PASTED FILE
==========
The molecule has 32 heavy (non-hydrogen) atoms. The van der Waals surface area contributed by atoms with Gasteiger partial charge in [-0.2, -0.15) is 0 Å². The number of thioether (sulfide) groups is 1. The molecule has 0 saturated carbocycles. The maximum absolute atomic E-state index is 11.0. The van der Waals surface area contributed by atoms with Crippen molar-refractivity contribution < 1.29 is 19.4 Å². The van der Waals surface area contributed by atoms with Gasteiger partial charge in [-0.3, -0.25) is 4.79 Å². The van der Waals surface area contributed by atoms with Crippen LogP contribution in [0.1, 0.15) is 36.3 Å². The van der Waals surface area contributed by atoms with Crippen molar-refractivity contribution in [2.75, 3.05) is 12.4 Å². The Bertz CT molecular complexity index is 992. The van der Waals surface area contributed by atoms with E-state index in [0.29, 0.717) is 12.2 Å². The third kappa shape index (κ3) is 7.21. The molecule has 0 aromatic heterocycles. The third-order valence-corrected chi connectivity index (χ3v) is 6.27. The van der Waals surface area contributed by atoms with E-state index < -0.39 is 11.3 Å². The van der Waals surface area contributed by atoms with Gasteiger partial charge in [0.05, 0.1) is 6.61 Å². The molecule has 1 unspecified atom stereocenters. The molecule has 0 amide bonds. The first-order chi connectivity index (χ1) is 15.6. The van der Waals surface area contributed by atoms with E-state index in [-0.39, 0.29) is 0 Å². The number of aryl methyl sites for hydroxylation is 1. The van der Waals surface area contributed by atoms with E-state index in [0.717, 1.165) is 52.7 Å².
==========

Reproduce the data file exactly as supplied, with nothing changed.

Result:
The molecule has 32 heavy (non-hydrogen) atoms. The van der Waals surface area contributed by atoms with Gasteiger partial charge in [-0.2, -0.15) is 0 Å². The number of thioether (sulfide) groups is 1. The molecule has 0 saturated carbocycles. The maximum absolute atomic E-state index is 11.0. The van der Waals surface area contributed by atoms with Crippen molar-refractivity contribution < 1.29 is 19.4 Å². The van der Waals surface area contributed by atoms with Gasteiger partial charge in [-0.3, -0.25) is 4.79 Å². The van der Waals surface area contributed by atoms with Crippen LogP contribution in [0.1, 0.15) is 36.3 Å². The van der Waals surface area contributed by atoms with Crippen molar-refractivity contribution in [2.75, 3.05) is 12.4 Å². The Bertz CT molecular complexity index is 992. The van der Waals surface area contributed by atoms with E-state index in [0.29, 0.717) is 12.2 Å². The third kappa shape index (κ3) is 7.21. The molecule has 0 aromatic heterocycles. The third-order valence-corrected chi connectivity index (χ3v) is 6.27. The van der Waals surface area contributed by atoms with E-state index < -0.39 is 11.3 Å². The van der Waals surface area contributed by atoms with Gasteiger partial charge in [0.05, 0.1) is 6.61 Å². The molecule has 1 unspecified atom stereocenters. The molecule has 0 amide bonds. The first-order chi connectivity index (χ1) is 15.6. The van der Waals surface area contributed by atoms with E-state index in [-0.39, 0.29) is 0 Å². The number of aryl methyl sites for hydroxylation is 1. The van der Waals surface area contributed by atoms with E-state index in [0.717, 1.165) is 52.7 Å².